Medical Coding Basics — Cardiology (Part 2)


I grabbed another one, and again it is here
for a six-month check. These are routine, very common cases where a person has a cardiac
problem. Again, I’m going to go ahead and slide down to the bottom. I always like to
work from the bottom up. I see that our patient has sleep apnea, hypertension and hypercholesterolemia. Then, he not only listed what the diagnosis
was, but actually tells you what he’s doing about it or the status of it. Sleep apnea,
using oral device as prescribed; so he’s probably got a sleep apnea machine that he
sleeps with. Hypertension, well controlled on above medication. Now, even though it says
it’s well controlled, he has to take a medication or he would have hypertension; so that is
definitely codable. Then, same thing with his cholesterol, it’s adequately controlled
on above medication. The plan is, everything is going to continue and he wants to do an
echo and office visit in six months. I’m going to slide back up to the top and
I’m going to start looking at our problem list, again you don’t code off of a problem
list because it can be copied and pasted. Again, you want to follow your office or your
company’s guidelines about things like that problem list. Here we’ve got a person with afib, but now
he’s made a point to say “none since 20XX.” That tells me that I’m not going to code
that, either saying “No, he does not have it.”It’s not that they’re taking medication
is the reason why they don’t have it. He’s saying that there’s not been any reported.
Hypertension, hyperlipidemia and sleep apnea and that they’re using that oral device,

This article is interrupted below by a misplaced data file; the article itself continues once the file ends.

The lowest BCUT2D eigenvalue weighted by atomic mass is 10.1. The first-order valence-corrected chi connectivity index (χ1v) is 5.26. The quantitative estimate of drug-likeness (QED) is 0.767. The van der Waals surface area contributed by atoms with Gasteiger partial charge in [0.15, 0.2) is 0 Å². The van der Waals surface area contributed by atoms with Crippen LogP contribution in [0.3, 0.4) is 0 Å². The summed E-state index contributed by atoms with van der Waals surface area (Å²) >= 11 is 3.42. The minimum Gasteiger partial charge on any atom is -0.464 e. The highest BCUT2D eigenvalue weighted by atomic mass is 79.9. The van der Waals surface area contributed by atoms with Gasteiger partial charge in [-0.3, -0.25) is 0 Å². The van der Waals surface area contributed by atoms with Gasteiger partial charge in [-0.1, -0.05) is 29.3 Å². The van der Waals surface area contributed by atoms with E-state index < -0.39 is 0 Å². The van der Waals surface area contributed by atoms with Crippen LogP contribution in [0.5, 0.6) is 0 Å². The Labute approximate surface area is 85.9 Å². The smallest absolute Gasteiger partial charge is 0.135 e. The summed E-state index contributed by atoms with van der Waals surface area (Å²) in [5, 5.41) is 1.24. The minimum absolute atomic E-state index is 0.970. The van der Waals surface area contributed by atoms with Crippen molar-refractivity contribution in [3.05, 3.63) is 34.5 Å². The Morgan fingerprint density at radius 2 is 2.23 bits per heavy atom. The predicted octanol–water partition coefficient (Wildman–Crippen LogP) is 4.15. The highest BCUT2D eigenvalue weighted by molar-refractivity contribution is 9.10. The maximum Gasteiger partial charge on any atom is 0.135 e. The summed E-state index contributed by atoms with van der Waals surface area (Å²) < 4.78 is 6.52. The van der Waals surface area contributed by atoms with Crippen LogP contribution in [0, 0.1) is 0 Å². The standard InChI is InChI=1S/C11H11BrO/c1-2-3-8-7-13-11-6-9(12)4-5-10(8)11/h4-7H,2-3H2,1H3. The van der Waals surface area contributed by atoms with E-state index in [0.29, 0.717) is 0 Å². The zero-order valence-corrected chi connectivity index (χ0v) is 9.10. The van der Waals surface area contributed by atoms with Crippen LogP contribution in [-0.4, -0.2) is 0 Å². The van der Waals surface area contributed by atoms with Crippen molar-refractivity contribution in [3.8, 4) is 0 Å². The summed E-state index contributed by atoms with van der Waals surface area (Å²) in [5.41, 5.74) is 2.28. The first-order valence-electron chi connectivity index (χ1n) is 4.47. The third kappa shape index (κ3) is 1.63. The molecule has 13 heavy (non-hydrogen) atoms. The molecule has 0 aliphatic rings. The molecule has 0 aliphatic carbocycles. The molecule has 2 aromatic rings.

the machine. Then, I’m going to go down to look at these
medications, Cardizem… I know what all of these are, but I went ahead and wrote down
what some of these are because if you are not familiar, you need to be familiar with
the medications. You can go to www.drugs.com, www.webmd.com, there’s all kinds, just Google
it, it will tell you. I’m going to go to this history, the things
that jumped out at me, one, the palpitations he didn’t address it. In other words, the
palpitations aren’t something that we’re going to worry about. He is using his oral
device as prescribed. That constitutes the sleep apnea. They did a lab for the cholesterol
and the triglycerides. Now we know he’s actively being treated. Again, they checked
the blood pressure. Over here, look, nothing is wrong here with the cardiovascular, scanned
all of these, nothing jumps out at you. And you need to know these terms, “BS x4
quads” you need to know what they mean. “No carotid bruits,” they’re talking
about the carotid arteries. The “neck veins are flat” meaning they’re not bulging
out that would indicate an issue with your blood pressure. “No murmurs, clicks, or
gallops” if you don’t know what a murmur, a click, and a gallop sounds like, you can
actually go to YouTube and you can hear them. It’s really cool, different types of breathing
too. So, we’re limited to – because I always
want to code things — sleep apnea, hypertension, and the hypercholesterolemia. This person
got a 99214 as well. The pure hypercholesterolemia is 272.0, the 401.9 for the hypertension,
and sleep apnea is 780.57. Those are very, very common codes especially the first two.
You probably have them memorized even though you’re not supposed to memorize codes, you
really can’t help it when you do them over and over. What about those medications? Cardizem is
used for hypertension. Metoprolol is Lopressor and you may see that advertised on TV, a blood
pressure medication, beta blocker. What about this one,that it’s like, “Huh! I don’t
know what that medication was.” It’s actually Tambocor and it’s for an irregular heartbeat
rhythm, and Pravastatin is for cholesterol. Again, those are the things that you need
to be aware of when you’re doing cardiology. You need to know medications pretty well.
Don’t worry if you don’t know them very well yet because it’s very repetitive, you
can Google it, I like www.drugs.com.

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